Today is Maundy Thursday or what I feel should be renamed Leah Chase Day – the Thursday before Easter. I’m turning to my hero – that national treasure of American food – Leah Chase – and her recipe for Gumbo Z’Herbes on what should be National Leah Chase Day!
“If you sit quiet, and think, you will see what you can do and how you can do it.” – Howard Thurman
I just told my hubby that tomorrow is Maundy Thursday. His reply, rather in the spirit of Maggie Smith’s Dowager Duchess “Weekend? What’s a Weekend?” was “Must be a British thing, but in all the time I’ve known you I haven’t heard of this.” Well it’s not a British thing – it’s part of the church’s calendar. Holy Thursday or Maunday Thursday is the Thursday before Easter. Gumbo Z’herbes is a dish saved for Maundy or Holy Thursday, the Thursday before Easter. This is the day when Christians commemorate the Last Supper. It is essentially a gumbo made with lots of slow cooked greens, including peppergrass and lots of meat and I was lucky enough to get the recipe from the Queen of Creole Cuisine, Leah Chase for Made in America.
The octogenarian Leah Chase is the oldest of all the chefs across America that I have had the good fortune to meet and learn from and I would even go so far as to say she is the wisest. It was certainly one of the most memorable interviews I’ve ever done and I feel so lucky to have had time to sit and talk with Chase.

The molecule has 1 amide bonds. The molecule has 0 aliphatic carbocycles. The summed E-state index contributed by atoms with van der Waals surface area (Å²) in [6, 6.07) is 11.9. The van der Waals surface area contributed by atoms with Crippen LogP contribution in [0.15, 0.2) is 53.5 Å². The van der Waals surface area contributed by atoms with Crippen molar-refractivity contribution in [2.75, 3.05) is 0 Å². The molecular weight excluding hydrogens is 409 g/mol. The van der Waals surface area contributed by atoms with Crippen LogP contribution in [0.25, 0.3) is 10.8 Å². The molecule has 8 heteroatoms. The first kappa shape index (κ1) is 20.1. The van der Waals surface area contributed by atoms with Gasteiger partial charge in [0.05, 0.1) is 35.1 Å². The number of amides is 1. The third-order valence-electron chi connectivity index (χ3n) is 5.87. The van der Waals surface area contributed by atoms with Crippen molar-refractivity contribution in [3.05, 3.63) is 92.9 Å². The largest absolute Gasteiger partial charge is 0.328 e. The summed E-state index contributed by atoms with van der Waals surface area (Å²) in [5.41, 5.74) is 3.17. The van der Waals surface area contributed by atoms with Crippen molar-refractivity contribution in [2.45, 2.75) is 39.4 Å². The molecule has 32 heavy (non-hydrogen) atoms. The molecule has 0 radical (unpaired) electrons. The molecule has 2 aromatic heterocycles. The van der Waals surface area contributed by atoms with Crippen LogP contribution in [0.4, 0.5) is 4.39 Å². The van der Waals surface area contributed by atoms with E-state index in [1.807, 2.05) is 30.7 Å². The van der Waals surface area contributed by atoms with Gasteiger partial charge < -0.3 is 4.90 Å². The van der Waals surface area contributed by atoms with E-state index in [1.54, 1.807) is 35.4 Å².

As I listen to her stories about growing up in Louisana, days spent in the strawberry fields as a girl getting ‘culls’ the over ripe strawberries that were too sugary and squishy to ship North to make strawberry wine and the tales of voodoo surrounding her gumbo dish I am truly drawn into the Queen of Creole Cuisine’s realm. Born in 1923 in New Orleans it’s so refreshing to be talking history with someone who lived it, rather than just reading about times gone by in a book.
Chase cooks at Dooky Chase and has done since 1946– she didn’t found the restaurant, which opened five years before this, instead she married Little Dooky, the owners’ son. As a watering hole and place to hang and play music this restaurant has a rich and vibrant history – many of the great Jazz musicians of America have come here to play and eat Chase’s food. She is a living legend and I mean that quite literally, feeding Presidents (she scolded President Obama for putting hot sauce in her gumbo!) and Martin Luther King Jr. (Dooky Chase was the gathering place for the civil rights movement in the 1960s) and is a patron of the arts and in particular African American art, many piece in her collection hang on the walls of the restaurant. Chase has inspired Disney films (The Princess and the Frog), been honored so many times the list takes up two pages of her biography, is an oracle of a world that’s disappearing and still cooks and scrubs her pots in the kitchen at Dooky Chase.
She was born into a family of 14 children in Madisonville, moving to New Orleans when she was 14. She has four children, sixteen grandchildren and four great-grandchildren. When Katrina devastated her restaurant she held a fundraiser on Holy Thursday – and what did she serve? Fried chicken, she makes some of the best anywhere, bread pudding and gumbo z’herbes, of course.
So much superstition and voodoo comes together in Chase’s dish. “You can never use an uneven number of greens, it’s considered very unlucky,” she says. “So I use nine greens in my dish, which was handed down to me from my grandparents. Like anything, we have outgrown some of the things and it has adapted.” Chase lists her nine greens “Collard, mustard, kale, spinach, Swiss chard, beet tops, carrot tops, cabbage and pepper grass.” Pepper grass is a wild herb, Chase explains, that they used to go out and pick. Harder to come by these days, she suggests substituting with watercress. “It has a peppery taste to it but more green and herb like.”